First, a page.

As you may know, we used to produce a monthly paper newsletter, and this lasted about 12 years. We had a short break and then came back online last January, but this time it is weekly. As we are now a year old, I thought that I would look back at that first article which was about Couplepreneurs, couples who choose to work together, and frequently quite successfully. You could call it trading between the spreadsheets. For some, it is a cosy environment, but it also has its risks so is perhaps not for the faint hearted. It seems to work for us.
We are accountants, which in a small business environment means that we spend a significant amount of time thinking about and working on tax and at this time of year that feels all consuming. But February is coming, and we will get back to a more normal mix of accounts, tax, and business advice.
Tax always appealed to me. It is constantly changing. Sometimes you wish that it did not change quite so much or so often, but it does keep you on your toes. It would be very easy to get left behind. I remember pouring over textbooks for my tax exams trying to get my head around the complexities of Development Land Tax and the interaction of DLT with Capital Transfer Tax, which then became Inheritance Tax.
This all means that every year we must unlearn something more. Mind you, it does not pay to forget it entirely, as pieces of tax legislation are frequently recycled. Take for example the new Business Asset Disposal Relief for Capital Gains Tax. It is the new name for the slightly modified Entrepreneurs Relief. You may recall that this was introduced in a hurry after Taper Relief was abolished overnight and there was a huge outcry from the business community. In order to get something on the books quickly, what did they do? They took the old Retirement Relief legislation, dusted it off and gave it a new name.
Now it could be said that Retirement Relief worked pretty well but how many hours of discussion and what resources were expended to end up with the same rules, more or less, that existed all those years ago. Does tax evolve? Clearly it does but sometimes not quite in the way that politicians choose to paint it.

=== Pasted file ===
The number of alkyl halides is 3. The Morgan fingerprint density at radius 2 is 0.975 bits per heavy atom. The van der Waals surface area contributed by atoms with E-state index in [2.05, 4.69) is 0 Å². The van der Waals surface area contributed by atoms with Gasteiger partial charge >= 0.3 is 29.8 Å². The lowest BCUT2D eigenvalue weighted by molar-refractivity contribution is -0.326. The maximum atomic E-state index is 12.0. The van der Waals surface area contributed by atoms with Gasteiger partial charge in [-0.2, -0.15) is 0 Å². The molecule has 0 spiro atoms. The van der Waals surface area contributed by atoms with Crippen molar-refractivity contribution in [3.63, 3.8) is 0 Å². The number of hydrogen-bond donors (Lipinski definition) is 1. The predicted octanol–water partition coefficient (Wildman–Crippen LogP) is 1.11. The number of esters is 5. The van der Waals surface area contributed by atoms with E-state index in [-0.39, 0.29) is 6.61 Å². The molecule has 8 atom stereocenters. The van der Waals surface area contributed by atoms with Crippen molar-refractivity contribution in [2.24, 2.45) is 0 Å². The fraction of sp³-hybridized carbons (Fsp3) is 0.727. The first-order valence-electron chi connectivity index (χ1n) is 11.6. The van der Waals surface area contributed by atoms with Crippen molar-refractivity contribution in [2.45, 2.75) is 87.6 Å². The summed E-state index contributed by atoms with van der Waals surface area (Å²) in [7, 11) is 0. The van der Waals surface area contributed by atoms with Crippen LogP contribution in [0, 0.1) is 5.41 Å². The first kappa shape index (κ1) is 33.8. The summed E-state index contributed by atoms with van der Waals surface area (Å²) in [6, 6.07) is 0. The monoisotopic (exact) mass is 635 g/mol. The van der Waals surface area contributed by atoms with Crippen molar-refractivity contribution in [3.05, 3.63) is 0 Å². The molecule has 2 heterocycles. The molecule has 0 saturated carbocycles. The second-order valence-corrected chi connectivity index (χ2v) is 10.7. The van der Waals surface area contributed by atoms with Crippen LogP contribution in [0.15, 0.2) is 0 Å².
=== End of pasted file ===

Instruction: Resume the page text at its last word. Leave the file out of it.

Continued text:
But I suppose we are all getting used to getting the government’s spin on recent events. When is a party not a party? It will be interesting to look back in a few months time when all the facts are known, to see just exactly what did happen and what effect it has on voting trends. I heard the Prime Minister described by his former boss as a fantasist. Others have used stronger terms. This was the darling of the UK voters but has his halo become tarnished. It is interesting to speculate what effect that would have had on the Brexit vote if that was held now. Probably best not to go there.
The change in our relationship with the EU is another area where we are having to unlearn. Agreed there were some seemingly daft rules but we are having to unlearn all those things that gave us frictionless trade with the EU. Looking back, they were complex and seemingly cumbersome, but nothing compared to what we now must go through to trade with the EU. Time will tell how far our economy will fall and when it will recover either because we have something sorted out with the EU or we have conquered new markets elsewhere in the world. You will no doubt have your own view on that.
But we are where we are. We must continue to learn and develop and hopefully prosper but we probably cannot avoid looking back nostalgically at all those laws, regulations and relationships that we had grown to love so much but are now just history.
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Alan E Long
The Long Partnership